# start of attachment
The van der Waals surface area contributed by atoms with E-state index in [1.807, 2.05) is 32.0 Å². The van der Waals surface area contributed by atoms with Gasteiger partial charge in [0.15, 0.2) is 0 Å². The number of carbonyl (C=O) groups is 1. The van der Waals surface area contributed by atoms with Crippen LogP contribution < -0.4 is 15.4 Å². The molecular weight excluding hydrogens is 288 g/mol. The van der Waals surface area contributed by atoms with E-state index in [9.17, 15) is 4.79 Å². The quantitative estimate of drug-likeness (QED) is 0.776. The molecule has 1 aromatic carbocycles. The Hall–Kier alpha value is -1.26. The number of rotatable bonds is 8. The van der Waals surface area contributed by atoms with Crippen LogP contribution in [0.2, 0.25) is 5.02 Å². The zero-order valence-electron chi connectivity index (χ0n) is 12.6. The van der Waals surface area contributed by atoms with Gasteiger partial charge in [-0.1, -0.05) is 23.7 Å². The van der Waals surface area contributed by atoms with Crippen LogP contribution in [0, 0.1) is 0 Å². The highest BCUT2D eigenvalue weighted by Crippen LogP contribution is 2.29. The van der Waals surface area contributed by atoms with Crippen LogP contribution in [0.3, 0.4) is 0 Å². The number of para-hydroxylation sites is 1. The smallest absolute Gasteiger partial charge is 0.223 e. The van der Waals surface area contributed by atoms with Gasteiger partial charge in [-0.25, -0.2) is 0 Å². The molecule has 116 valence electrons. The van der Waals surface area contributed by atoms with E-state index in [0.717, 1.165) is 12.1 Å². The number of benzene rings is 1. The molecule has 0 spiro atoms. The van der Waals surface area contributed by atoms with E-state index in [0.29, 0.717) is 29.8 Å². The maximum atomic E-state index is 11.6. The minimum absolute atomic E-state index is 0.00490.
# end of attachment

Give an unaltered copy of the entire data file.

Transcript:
The van der Waals surface area contributed by atoms with E-state index in [1.807, 2.05) is 32.0 Å². The van der Waals surface area contributed by atoms with Gasteiger partial charge in [0.15, 0.2) is 0 Å². The number of carbonyl (C=O) groups is 1. The van der Waals surface area contributed by atoms with Crippen LogP contribution < -0.4 is 15.4 Å². The molecular weight excluding hydrogens is 288 g/mol. The van der Waals surface area contributed by atoms with E-state index in [9.17, 15) is 4.79 Å². The quantitative estimate of drug-likeness (QED) is 0.776. The molecule has 1 aromatic carbocycles. The Hall–Kier alpha value is -1.26. The number of rotatable bonds is 8. The van der Waals surface area contributed by atoms with Crippen LogP contribution in [0.2, 0.25) is 5.02 Å². The zero-order valence-electron chi connectivity index (χ0n) is 12.6. The van der Waals surface area contributed by atoms with Gasteiger partial charge in [-0.1, -0.05) is 23.7 Å². The van der Waals surface area contributed by atoms with Crippen LogP contribution in [0, 0.1) is 0 Å². The highest BCUT2D eigenvalue weighted by Crippen LogP contribution is 2.29. The van der Waals surface area contributed by atoms with Crippen LogP contribution in [0.3, 0.4) is 0 Å². The number of para-hydroxylation sites is 1. The smallest absolute Gasteiger partial charge is 0.223 e. The van der Waals surface area contributed by atoms with Gasteiger partial charge in [-0.25, -0.2) is 0 Å². The molecule has 116 valence electrons. The van der Waals surface area contributed by atoms with E-state index in [0.717, 1.165) is 12.1 Å². The number of benzene rings is 1. The molecule has 0 spiro atoms. The van der Waals surface area contributed by atoms with E-state index in [0.29, 0.717) is 29.8 Å². The maximum atomic E-state index is 11.6. The minimum absolute atomic E-state index is 0.00490.